For fans of shred-metal, Chris Impellitteri is a man who needs no introduction. With his eponymously named outfit, the Californian fretboard melter has been issuing discs filled with bombastic Euro-inflected metal for years, often with either ex-Joshua mouthpiece Rob Rock or ex-Rainbow man Graham Bonnet on vocals. Heavy and fast are Impellitteri’s two favourite styles – usually demonstrated together – and 2015’s ‘Venom’ (the band’s tenth album, breaking a six year silence) follows that expected pattern.
Impellitteri’s press department claims that this album was created to “impress every metal fan, every rock fan and musician around the world”. That’s a really realistic goal! They further this by claiming ‘Venom’ was designed as a record that would be “sonically pleasing to those usually turned off by metal…especially women”. Those involved are either horribly deluded or perhaps think taking PR tips from Manowar’s Joey DiMaio is a good idea. Fact is, this album is so entrenched in metal (with a giant fucking capital M) – and often horribly dated styles of metal, at that – that it wouldn’t have the slightest chance of even possibly attracting a casual listener, let alone pleasing them. With songs that rarely pull back from being played at a hundred miles an hour while exploring every old-school scenario imaginable, for those not a hundred and eleven percent behind Impellitteri and their particular schtick, ‘Venom’ presents every reason for everyone – and women – to run for the hills.
In the past, the band have previously issued recordings with titles like ‘Grin & Bear It’, ‘Answer To The Master’, ‘Speed Demon’ and ‘Slay The Dragon’ (and many, many others culled from the Ladybird Book of Metal Songs); despite being recorded some thirty years after such titles were very much in vogue, ‘Venom’ doesn’t disappoint, bringing cliché after laughable cliché. …And everything that’s bad/funny [delete as appropriate] about this is evident right from the start, as the title track begins with a multi-tracked widdle over which Rock screams “Are you ready? IT’S VENOM…VENOM!” Increasing the pace to 80s thrash speed, the double bass drums are impressive, but sadly, almost everything topping that rhythm is just embarrassing in the extreme. Chris’s lightning speed solo shows technical dexterity but absolutely no passion, while the bulk of the lyrics are purest Spinal Tap. With a slightly deeper tone, ‘Empire of Lies’ suggests something a little better – and indeed the use of vocal harmonies on the chorus is a marked improvement – but any enjoyable moments are fleeting. The howling clichés here revolve around “a king without a crown” and a falling empire, while Mr. Impellitteri’s preference of shred over emotion makes this sound like a second rate Yngwie workout. Not terrible by any means, but it’s really not something you’d ever play in company.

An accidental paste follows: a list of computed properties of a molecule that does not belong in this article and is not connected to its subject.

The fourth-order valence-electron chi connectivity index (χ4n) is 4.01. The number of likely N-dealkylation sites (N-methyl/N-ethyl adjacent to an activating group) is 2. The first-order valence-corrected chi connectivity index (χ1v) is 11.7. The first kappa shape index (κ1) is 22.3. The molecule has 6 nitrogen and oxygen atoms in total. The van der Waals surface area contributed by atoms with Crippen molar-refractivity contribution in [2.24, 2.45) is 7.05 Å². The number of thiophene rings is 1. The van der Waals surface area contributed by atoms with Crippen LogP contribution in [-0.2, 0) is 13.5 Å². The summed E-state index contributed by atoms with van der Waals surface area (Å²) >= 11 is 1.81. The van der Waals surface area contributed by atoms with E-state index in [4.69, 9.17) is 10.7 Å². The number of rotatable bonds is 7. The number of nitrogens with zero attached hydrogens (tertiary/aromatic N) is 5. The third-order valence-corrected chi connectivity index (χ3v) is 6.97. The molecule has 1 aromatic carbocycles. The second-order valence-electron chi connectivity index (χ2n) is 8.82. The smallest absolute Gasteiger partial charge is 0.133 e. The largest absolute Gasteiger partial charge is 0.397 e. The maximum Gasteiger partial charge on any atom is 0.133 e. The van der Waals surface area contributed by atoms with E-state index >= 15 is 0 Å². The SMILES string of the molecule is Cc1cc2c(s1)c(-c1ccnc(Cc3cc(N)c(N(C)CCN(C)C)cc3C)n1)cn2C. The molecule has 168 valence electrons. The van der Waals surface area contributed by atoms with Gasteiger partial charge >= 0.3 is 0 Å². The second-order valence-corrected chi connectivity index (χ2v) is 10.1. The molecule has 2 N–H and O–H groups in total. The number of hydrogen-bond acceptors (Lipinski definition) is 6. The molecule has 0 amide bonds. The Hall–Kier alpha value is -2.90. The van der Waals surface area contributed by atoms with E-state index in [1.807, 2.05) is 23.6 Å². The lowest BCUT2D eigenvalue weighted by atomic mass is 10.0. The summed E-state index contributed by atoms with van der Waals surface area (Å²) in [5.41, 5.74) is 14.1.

During the giant power-fister ‘We Own The Night’, apparently the “band is rocking” and they’re gonna “tear up the whole town”. They also suggest it’s “not possible to know without seeing the light”, but frankly, you could probably have a decent stab at guessing what this cliché riddled rocker sounds like without ever having to suffer the pain of actually listening to it. Again, those who prefer speed over substance might marvel at the lead break, but technical ability never enough to make you forget truly appalling song writing. ‘Nightmare’ spends most of its time sounding like a cast-off from Judas Priest’s 1990 thrasher ‘Painkiller’, with glimpses of melody cutting through the sheer speed and aggression. Once again, of course, this is blighted by some genuinely awful lyrics – lyrics where the use of rhyming takes precedence over anything actually worthy in terms of storytelling or long-term memorability. “Please end this nightmare…it’s my nightmare” screams Rob at full pelt, in a sentiment that might just strike a chord with most people. YES…PLEASE MAKE IT STOP.
With verses filled with meaty drum fills and a heavy bottom end and chug worthy of Symphony X, ‘Jehova’ could have been one of this discs best numbers. In keeping with so much of the other material, though, the vocals and lyrics are an instant turn-off. Choirs of vocals shriek “Jehova! Jehova!” while born-again Rock sings of “lifting up scriptures” and being “shown the way”. This tale of leaving your tarnished soul behind and casting aside “lusting eyes”, makes Neal Morse and Michael Sweet seem somewhat casual in their sharing of beliefs. The combo of unsubtle lyric and general bombast makes this track sound like something from Ayreon’s magical bin of musical theatre rejects. The promising chug provides the core of ‘Rise’ a three minute metallic belter with Chris indulging in dirty downtune interspersed with impressive horsey squeals. The rousing chorus imploring everyone to “rise to the challenge” actually manages to recycle a familiar theme without sounding too trite, before everything slows briefly for an enjoyable sludgy riff leading into a solo that has all of the usual dexterity, but also a greater importance of melody. It’s still metal in a very old-school vein, but by some miracle, it’s a hundred times better than the rest of this disc. Unfortunately, the increase in quality is brief; despite teasing with an Iron Maiden-esque intro, ‘Time Machine’ quickly becomes a full-on near one-pace thrashfest – all drums and shredding, no real charm – with a chorus that’s designed to induce cringing. This would have been fairly embarrassing in 1985…thirty years on, as a stylistic choice, it’s just baffling.
‘Venom’ has been given a first rate production job (courtesy of the band themselves and Rob Reely) and as such, often sounds superb. These ten tracks each sound crisp and powerful, having been afforded the kind of send off that huge metal riffs always deserve. It’s such a shame that the bulk of the material is so laughably bad – if this was supposed to be funny, then it’s an instant classic.